Three ways that cutting your cybersecurity spend will cost you

We’ve all been there: depressing end of quarter meetings with figures that, despite the window-dressing, aren’t as good as they should be.

For many businesses and organizations, times are tough. Although the dollar might be relatively strong at present, that’s certainly not the case for currencies globally. The value of the pound, the euro and the yen have all dropped dramatically, and the cost of living crisis dominates headlines worldwide.

Even if the US feels fairly well insulated at the moment, this global context causes headaches for Wall Street. The majority of S&P 500 companies do business across the world, and are impacted by the instability of global markets. Here in the US, the price of almost everything has risen, wages have stalled and Corporate America’s outlook would be best described as ‘cautious’.

It’s not the gloomiest of pictures – certainly not by 2020 or 2008 standards, anyway – but it’s one that C-suites executives are taking heed of by trimming budgets and looking to eradicate unnecessary costs. And who can blame them?

One area they shouldn’t consider cutting, however tough things get? Cybersecurity.

Of course we’re going to say that. But let us elaborate with three ways that reducing your spend on cybersecurity is a route to losing value, not building it.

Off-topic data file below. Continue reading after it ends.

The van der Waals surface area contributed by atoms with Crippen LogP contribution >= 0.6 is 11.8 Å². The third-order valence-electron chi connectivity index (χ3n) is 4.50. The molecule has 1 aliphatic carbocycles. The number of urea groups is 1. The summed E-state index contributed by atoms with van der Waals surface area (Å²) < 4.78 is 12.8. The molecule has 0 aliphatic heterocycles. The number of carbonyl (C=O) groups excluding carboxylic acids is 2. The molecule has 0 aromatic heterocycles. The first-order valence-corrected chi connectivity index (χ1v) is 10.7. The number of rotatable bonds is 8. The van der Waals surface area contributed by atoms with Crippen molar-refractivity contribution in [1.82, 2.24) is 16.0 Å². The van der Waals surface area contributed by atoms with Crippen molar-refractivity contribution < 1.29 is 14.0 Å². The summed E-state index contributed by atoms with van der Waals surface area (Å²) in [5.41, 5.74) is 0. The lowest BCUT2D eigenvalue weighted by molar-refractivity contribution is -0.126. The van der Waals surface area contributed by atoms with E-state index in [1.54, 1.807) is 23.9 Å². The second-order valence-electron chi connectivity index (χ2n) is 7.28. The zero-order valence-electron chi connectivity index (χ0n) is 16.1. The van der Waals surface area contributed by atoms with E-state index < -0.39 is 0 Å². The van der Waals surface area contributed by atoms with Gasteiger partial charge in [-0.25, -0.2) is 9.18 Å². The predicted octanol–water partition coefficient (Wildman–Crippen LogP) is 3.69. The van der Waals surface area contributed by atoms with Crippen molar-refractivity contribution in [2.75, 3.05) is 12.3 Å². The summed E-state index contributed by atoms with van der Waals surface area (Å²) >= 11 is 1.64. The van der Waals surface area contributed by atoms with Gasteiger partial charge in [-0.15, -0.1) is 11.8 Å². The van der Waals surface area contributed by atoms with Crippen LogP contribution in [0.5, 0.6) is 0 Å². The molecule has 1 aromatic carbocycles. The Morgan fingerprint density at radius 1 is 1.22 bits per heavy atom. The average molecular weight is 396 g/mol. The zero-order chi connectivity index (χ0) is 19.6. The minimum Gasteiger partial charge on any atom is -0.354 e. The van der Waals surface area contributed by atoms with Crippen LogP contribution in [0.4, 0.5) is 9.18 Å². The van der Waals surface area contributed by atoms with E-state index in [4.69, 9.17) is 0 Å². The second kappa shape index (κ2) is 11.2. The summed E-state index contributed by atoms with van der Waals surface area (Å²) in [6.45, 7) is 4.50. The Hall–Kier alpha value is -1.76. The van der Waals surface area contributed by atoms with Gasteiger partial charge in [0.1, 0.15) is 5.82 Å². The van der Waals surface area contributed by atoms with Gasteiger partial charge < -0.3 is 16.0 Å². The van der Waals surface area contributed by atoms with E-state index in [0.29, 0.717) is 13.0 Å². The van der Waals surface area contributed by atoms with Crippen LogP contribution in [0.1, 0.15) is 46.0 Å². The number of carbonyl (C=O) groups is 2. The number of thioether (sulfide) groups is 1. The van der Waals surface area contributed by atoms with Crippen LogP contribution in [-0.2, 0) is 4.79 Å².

Data breaches don’t come cheap

According to IBM, the average cost of a data breach to a US company is $4.24m in lost business and restoration costs. That figure is increasing annually and, just like any other ‘business’ when the economy heads south, cybercriminals become even more motivated to make money.

With the number and complexity of threats increasing and the cost of cybercrime rising, now isn’t the time to expose yourself to risk.

You have a legal obligation to protect data

To put it simply, protecting customer data is an obligation under law. It can’t simply be ignored because there’s suddenly less budget to share around the departments. Fall victim to a breach and you may well need to pay damages to your customers for compromising their personal details on top of those lost business costs.

Reputation isn’t just a Taylor Swift album

And speaking of damages, what about the damage to your reputation? It’s difficult to measure the extent of the impact a cyber attack can have on your clients’ and potential clients’ view of you, but most agree that the ‘lost business’ figure is only a drop in the ocean of potential costs.

How many customers and would-be customers will decline to put their faith – and their money – in you once you’ve fallen victim to an attack? Will you ever really know?

For many c-suites in the current climate, cutting costs is an imperative. But opening your organization up to risk by slashing cybersecurity measures shouldn’t be an option on the table.

Once cybercriminals find a way in, the outcome is the same – and it’s a costly one.

That sounds like a perfect storm in already challenging times.

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